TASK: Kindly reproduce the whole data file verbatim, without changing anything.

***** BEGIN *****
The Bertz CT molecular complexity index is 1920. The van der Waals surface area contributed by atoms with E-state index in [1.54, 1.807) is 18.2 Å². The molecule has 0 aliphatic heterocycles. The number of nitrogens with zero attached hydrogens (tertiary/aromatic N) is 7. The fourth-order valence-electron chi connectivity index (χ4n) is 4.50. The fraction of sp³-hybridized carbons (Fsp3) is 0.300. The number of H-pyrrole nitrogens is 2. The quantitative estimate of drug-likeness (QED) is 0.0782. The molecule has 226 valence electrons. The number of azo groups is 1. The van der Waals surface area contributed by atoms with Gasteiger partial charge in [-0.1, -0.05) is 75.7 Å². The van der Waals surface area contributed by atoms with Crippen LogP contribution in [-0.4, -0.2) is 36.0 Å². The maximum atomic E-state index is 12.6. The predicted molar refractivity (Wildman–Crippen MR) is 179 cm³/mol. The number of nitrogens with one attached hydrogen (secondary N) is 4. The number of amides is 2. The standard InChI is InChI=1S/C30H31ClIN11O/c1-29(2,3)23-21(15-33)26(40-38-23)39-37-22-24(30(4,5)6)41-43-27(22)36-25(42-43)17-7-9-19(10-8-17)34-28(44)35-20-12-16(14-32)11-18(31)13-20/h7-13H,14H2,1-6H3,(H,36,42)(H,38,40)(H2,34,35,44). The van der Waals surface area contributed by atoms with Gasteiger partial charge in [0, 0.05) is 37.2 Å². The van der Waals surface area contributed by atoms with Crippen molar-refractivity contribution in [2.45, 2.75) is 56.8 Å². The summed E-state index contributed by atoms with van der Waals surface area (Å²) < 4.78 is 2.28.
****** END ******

The Bertz CT molecular complexity index is 1920. The van der Waals surface area contributed by atoms with E-state index in [1.54, 1.807) is 18.2 Å². The molecule has 0 aliphatic heterocycles. The number of nitrogens with zero attached hydrogens (tertiary/aromatic N) is 7. The fourth-order valence-electron chi connectivity index (χ4n) is 4.50. The fraction of sp³-hybridized carbons (Fsp3) is 0.300. The number of H-pyrrole nitrogens is 2. The quantitative estimate of drug-likeness (QED) is 0.0782. The molecule has 226 valence electrons. The number of azo groups is 1. The van der Waals surface area contributed by atoms with Gasteiger partial charge in [-0.1, -0.05) is 75.7 Å². The van der Waals surface area contributed by atoms with Crippen LogP contribution in [-0.4, -0.2) is 36.0 Å². The maximum atomic E-state index is 12.6. The predicted molar refractivity (Wildman–Crippen MR) is 179 cm³/mol. The number of nitrogens with one attached hydrogen (secondary N) is 4. The number of amides is 2. The standard InChI is InChI=1S/C30H31ClIN11O/c1-29(2,3)23-21(15-33)26(40-38-23)39-37-22-24(30(4,5)6)41-43-27(22)36-25(42-43)17-7-9-19(10-8-17)34-28(44)35-20-12-16(14-32)11-18(31)13-20/h7-13H,14H2,1-6H3,(H,36,42)(H,38,40)(H2,34,35,44). The van der Waals surface area contributed by atoms with Gasteiger partial charge in [0, 0.05) is 37.2 Å². The van der Waals surface area contributed by atoms with Crippen molar-refractivity contribution in [2.45, 2.75) is 56.8 Å². The summed E-state index contributed by atoms with van der Waals surface area (Å²) < 4.78 is 2.28.